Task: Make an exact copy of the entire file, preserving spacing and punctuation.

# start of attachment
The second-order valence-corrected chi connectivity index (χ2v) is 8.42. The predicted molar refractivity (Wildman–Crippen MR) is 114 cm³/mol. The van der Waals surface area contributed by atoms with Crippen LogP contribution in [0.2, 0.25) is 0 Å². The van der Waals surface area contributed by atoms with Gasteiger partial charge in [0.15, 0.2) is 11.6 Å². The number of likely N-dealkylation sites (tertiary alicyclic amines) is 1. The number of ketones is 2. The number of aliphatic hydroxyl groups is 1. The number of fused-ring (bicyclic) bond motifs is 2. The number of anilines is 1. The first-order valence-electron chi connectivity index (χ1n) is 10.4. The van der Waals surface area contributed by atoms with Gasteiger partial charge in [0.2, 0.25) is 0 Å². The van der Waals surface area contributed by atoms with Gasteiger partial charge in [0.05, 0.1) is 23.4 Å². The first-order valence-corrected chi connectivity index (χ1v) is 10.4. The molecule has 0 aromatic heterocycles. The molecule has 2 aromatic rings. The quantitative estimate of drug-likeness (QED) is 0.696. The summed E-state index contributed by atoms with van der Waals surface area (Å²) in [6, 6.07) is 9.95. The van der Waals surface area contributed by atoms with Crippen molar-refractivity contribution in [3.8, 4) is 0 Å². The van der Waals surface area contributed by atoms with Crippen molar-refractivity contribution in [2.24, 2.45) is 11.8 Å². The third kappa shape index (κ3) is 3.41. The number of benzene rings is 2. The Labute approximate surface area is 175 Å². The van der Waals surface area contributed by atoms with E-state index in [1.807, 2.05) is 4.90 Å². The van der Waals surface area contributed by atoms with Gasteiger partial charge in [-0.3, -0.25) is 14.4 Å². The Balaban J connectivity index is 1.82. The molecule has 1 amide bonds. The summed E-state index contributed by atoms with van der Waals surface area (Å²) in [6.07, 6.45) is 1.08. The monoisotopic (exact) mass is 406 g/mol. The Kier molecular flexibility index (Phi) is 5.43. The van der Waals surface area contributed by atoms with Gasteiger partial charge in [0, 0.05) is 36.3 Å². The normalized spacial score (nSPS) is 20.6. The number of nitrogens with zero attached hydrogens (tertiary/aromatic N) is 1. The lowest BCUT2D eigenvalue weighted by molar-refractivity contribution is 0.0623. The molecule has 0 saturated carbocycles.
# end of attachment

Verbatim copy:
The second-order valence-corrected chi connectivity index (χ2v) is 8.42. The predicted molar refractivity (Wildman–Crippen MR) is 114 cm³/mol. The van der Waals surface area contributed by atoms with Crippen LogP contribution in [0.2, 0.25) is 0 Å². The van der Waals surface area contributed by atoms with Gasteiger partial charge in [0.15, 0.2) is 11.6 Å². The number of likely N-dealkylation sites (tertiary alicyclic amines) is 1. The number of ketones is 2. The number of aliphatic hydroxyl groups is 1. The number of fused-ring (bicyclic) bond motifs is 2. The number of anilines is 1. The first-order valence-electron chi connectivity index (χ1n) is 10.4. The van der Waals surface area contributed by atoms with Gasteiger partial charge in [0.2, 0.25) is 0 Å². The van der Waals surface area contributed by atoms with Gasteiger partial charge in [0.05, 0.1) is 23.4 Å². The first-order valence-corrected chi connectivity index (χ1v) is 10.4. The molecule has 0 aromatic heterocycles. The molecule has 2 aromatic rings. The quantitative estimate of drug-likeness (QED) is 0.696. The summed E-state index contributed by atoms with van der Waals surface area (Å²) in [6, 6.07) is 9.95. The van der Waals surface area contributed by atoms with Crippen molar-refractivity contribution in [3.8, 4) is 0 Å². The van der Waals surface area contributed by atoms with Crippen molar-refractivity contribution in [2.24, 2.45) is 11.8 Å². The third kappa shape index (κ3) is 3.41. The number of benzene rings is 2. The Labute approximate surface area is 175 Å². The van der Waals surface area contributed by atoms with E-state index in [1.807, 2.05) is 4.90 Å². The van der Waals surface area contributed by atoms with Gasteiger partial charge in [-0.3, -0.25) is 14.4 Å². The Balaban J connectivity index is 1.82. The molecule has 1 amide bonds. The summed E-state index contributed by atoms with van der Waals surface area (Å²) in [6.07, 6.45) is 1.08. The monoisotopic (exact) mass is 406 g/mol. The Kier molecular flexibility index (Phi) is 5.43. The van der Waals surface area contributed by atoms with Gasteiger partial charge in [0, 0.05) is 36.3 Å². The normalized spacial score (nSPS) is 20.6. The number of nitrogens with zero attached hydrogens (tertiary/aromatic N) is 1. The lowest BCUT2D eigenvalue weighted by molar-refractivity contribution is 0.0623. The molecule has 0 saturated carbocycles.